Consumers show resilence
NEW YORK — Americans' confidence in the U.S. economy held pretty steady in March even as higher gas prices and declining home values threatened to put a damper on their moods.
The Conference Board said Tuesday that its Consumer Confidence Index fell slightly to 70.2. That's down from a revised 71.6 in February — the highest level it's been since the same month in 2011.
Consumer confidence has made a recovery since it fell to an all-time low of 25.3 in February 2009. But the March reading is below the 90 reading that indicates a healthy economy. The index hasn't been near 90 since December 2007.
Economists watch consumer confidence closely because Americans' spending on things from clothing to health care accounts for about 70 percent of the nation's economic activity.
One gauge of the Consumer Confidence Index, which measures how shoppers feel now about the economy, rose to 51.0, from 46.4 in the previous month. That measure now stands at the highest level in more than three years. But the other barometer, which assesses shoppers' six-month outlook, declined to 83.0 from 88.4 in February.
"The moderate decline was due solely to a less favorable short-term outlook, while consumers' assessment of current conditions, on the other hand, continued to improve," said Lynn Franco, director of The Conference Board Consumer Research Center in a statement.
Franco noted that the improvement in shoppers' current assessment of business conditions suggests that consumers "feel the economy is not losing momentum."
The preliminary survey of consumers, conducted from March. 1 through March 15, showed shoppers' worries about inflation rose to the highest level in a year. as gas prices rose. In fact, the nationwide average for a gallon of gas reached $3.90 on Monday, which is now less than 10 cents away from last year's high.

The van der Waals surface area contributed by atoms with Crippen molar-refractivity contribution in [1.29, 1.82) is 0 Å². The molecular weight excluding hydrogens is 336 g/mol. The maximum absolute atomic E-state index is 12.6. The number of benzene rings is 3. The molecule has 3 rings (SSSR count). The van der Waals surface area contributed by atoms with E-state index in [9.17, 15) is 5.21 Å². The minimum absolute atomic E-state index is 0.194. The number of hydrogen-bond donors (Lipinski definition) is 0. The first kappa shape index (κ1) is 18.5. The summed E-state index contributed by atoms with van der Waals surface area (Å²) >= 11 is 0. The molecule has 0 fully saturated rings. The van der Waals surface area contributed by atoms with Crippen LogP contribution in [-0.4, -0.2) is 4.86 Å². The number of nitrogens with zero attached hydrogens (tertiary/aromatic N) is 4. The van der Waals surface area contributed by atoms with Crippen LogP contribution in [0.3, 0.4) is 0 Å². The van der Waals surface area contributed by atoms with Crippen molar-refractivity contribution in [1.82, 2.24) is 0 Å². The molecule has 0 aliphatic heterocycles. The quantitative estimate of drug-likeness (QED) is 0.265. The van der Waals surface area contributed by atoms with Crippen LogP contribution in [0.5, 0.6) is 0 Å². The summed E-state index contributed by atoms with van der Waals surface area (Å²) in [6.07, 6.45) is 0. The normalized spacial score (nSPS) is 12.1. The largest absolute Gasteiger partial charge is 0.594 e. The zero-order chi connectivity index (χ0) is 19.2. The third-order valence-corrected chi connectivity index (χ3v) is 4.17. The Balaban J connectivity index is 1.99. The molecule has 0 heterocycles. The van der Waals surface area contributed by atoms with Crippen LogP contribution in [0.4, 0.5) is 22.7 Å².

The price typically climbs in the weeks ahead of Memorial Day weekend — the traditional kickoff of the summer driving season. The national average peaked last year in early May at an average of $3.98 per gallon. The record high of $4.11 was set in July 2008.
But steady improvement in other areas of the economy is offsetting worries about gas prices. The economy expanded at an annual rate of 3 percent in the final three months of last year. That was better than the 1.8 percent rate in the previous quarter. Most economists expect growth to slow in the current quarter to below 2.5 percent, despite more hiring.
Companies also are adding workers as the economy picks up. The economy has added an average of 245,000 jobs per month from December through February. The unemployment rate has declined to 8.3 percent, the lowest in three years.
Still, a job market recovery has a long way to go. According to Conference Board survey, shoppers' assessment of jobs was mixed.
Those saying jobs "are plentiful" increased to 9.4 percent from 7.0 percent, while those stating jobs are "hard to get" also rose, to 41.0 percent from 38.6 percent. Additionally, consumers' six-month outlook for the labor market was less upbeat: Those anticipating more jobs in the months ahead declined to 17.3 percent from 18.8 percent, while those anticipating fewer jobs increased to 18.3 percent from 16.4 percent.
Adding to that, a continued drop in home prices suggests the housing market remains weak, even after the best winter for home sales in five years and steady improvement in the job market.
A widely watched home price index showed that home prices fell in January for a fifth straight month in most major U.S. cities, as modest sales increases have yet to boost prices. The Standard & Poor's/Case-Shiller home-price index released Tuesday showed that prices dropped in January from December in 16 of 19 cities tracked.
AP Real Estate Writer Derek Kravitz contributed to this report in Washington.